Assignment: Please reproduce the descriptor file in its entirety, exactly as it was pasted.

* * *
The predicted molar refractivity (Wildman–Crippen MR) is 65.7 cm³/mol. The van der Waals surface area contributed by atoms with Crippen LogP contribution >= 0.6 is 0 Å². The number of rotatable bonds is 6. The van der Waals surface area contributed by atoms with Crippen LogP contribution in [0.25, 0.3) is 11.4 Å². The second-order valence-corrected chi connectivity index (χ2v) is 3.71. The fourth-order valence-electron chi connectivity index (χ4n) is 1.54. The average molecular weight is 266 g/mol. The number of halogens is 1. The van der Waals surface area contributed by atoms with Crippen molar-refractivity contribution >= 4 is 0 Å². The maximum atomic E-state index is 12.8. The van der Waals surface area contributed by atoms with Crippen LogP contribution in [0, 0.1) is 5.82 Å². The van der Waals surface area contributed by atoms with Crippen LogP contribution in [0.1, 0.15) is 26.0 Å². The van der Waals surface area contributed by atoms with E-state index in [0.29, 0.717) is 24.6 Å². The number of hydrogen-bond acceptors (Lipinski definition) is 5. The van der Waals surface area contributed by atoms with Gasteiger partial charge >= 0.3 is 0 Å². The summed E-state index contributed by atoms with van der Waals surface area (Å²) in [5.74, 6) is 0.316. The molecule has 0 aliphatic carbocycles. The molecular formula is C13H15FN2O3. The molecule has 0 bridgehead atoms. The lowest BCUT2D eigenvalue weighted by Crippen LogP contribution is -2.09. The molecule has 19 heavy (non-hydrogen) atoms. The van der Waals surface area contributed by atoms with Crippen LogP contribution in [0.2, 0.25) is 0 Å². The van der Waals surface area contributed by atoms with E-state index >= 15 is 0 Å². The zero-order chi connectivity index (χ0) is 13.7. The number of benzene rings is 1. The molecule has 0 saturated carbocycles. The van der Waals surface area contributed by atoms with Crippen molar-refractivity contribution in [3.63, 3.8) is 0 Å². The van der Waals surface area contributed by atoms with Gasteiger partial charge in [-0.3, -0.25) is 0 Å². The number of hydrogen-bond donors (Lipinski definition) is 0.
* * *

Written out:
The predicted molar refractivity (Wildman–Crippen MR) is 65.7 cm³/mol. The van der Waals surface area contributed by atoms with Crippen LogP contribution >= 0.6 is 0 Å². The number of rotatable bonds is 6. The van der Waals surface area contributed by atoms with Crippen LogP contribution in [0.25, 0.3) is 11.4 Å². The second-order valence-corrected chi connectivity index (χ2v) is 3.71. The fourth-order valence-electron chi connectivity index (χ4n) is 1.54. The average molecular weight is 266 g/mol. The number of halogens is 1. The van der Waals surface area contributed by atoms with Crippen molar-refractivity contribution >= 4 is 0 Å². The maximum atomic E-state index is 12.8. The van der Waals surface area contributed by atoms with Crippen LogP contribution in [0, 0.1) is 5.82 Å². The van der Waals surface area contributed by atoms with Crippen LogP contribution in [0.1, 0.15) is 26.0 Å². The van der Waals surface area contributed by atoms with E-state index in [0.29, 0.717) is 24.6 Å². The number of hydrogen-bond acceptors (Lipinski definition) is 5. The van der Waals surface area contributed by atoms with Gasteiger partial charge >= 0.3 is 0 Å². The summed E-state index contributed by atoms with van der Waals surface area (Å²) in [5.74, 6) is 0.316. The molecule has 0 aliphatic carbocycles. The molecular formula is C13H15FN2O3. The molecule has 0 bridgehead atoms. The lowest BCUT2D eigenvalue weighted by Crippen LogP contribution is -2.09. The molecule has 19 heavy (non-hydrogen) atoms. The van der Waals surface area contributed by atoms with Crippen LogP contribution in [0.2, 0.25) is 0 Å². The van der Waals surface area contributed by atoms with E-state index >= 15 is 0 Å². The zero-order chi connectivity index (χ0) is 13.7. The number of benzene rings is 1. The molecule has 0 saturated carbocycles. The van der Waals surface area contributed by atoms with Crippen molar-refractivity contribution in [3.63, 3.8) is 0 Å². The van der Waals surface area contributed by atoms with Gasteiger partial charge in [-0.3, -0.25) is 0 Å². The number of hydrogen-bond donors (Lipinski definition) is 0.